Seattle and the Orient
Seattle and the Orient (more properly, Seattle …and the… Orient) was a 1900 "souvenir" pamphlet edited and compiled by Alfred D. Bowen and published by The Times Printing Company (that is, the Seattle Daily Times, now the Seattle Times). It was a promotional document for the city of Seattle. The pamphlet is heavily photo-illustrated, and presents a remarkable (albeit boosterish) textual and visual portrait of Seattle, Washington in the year 1900. (It also includes a set of photo portraits of the Times' own staff from that date.)
Category:Seattle and the Orient includes a complete, readable page-by-page reproduction of the document. The only exceptions are:
- There is only a small image of the front cover
- There is no image of the inside front cover, inside back cover, or the back cover.
The category also contains numerous images extracted from these pages.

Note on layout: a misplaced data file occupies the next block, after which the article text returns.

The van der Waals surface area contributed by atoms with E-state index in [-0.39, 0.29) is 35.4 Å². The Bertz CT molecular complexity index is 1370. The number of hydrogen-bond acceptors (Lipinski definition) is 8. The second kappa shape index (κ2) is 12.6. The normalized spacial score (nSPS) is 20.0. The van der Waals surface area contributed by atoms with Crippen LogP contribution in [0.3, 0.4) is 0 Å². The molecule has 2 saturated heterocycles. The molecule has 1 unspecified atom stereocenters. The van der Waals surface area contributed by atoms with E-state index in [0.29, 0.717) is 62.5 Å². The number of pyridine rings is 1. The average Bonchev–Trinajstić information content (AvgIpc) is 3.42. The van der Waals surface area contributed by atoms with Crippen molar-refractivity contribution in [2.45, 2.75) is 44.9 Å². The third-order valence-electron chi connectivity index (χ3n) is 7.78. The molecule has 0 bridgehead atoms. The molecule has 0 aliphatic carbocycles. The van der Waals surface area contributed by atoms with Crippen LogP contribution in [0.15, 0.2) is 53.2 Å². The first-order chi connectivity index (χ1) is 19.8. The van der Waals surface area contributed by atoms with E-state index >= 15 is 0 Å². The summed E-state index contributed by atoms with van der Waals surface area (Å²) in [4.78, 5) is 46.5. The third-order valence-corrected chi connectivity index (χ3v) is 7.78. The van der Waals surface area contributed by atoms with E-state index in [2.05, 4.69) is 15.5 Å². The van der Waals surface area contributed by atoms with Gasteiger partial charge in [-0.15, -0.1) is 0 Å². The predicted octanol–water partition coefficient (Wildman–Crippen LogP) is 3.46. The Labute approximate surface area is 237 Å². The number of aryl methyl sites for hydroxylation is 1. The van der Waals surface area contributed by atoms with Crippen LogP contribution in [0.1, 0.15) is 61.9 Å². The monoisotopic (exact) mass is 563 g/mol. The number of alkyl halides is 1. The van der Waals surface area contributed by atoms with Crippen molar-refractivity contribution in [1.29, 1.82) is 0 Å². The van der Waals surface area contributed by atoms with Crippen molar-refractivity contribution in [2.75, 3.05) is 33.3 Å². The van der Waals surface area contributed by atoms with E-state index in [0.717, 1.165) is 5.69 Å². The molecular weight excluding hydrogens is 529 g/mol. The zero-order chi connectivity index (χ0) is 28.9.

Some page images, showing examples of the book's highly varied layout.
Here are some of the many images extracted from the pamphlet:
In 1900, Seattle's public library resided in the mansion of the late Henry Yesler. The building burned less than a year after Seattle and the Orient was published, and was replaced by a Carnegie library.
Some businesses were covered in considerable depth…
…there are numerous pictures of the mansions of the city's rich and powerful…
Wilson R. Gay's then-new home on Capitol Hill, which still stands in 2007, but has been divided into condominium apartments.
John Collins house on First Hill.
…and a number of other intriguing pictures.
Access to all full-page images:
Index on page 184.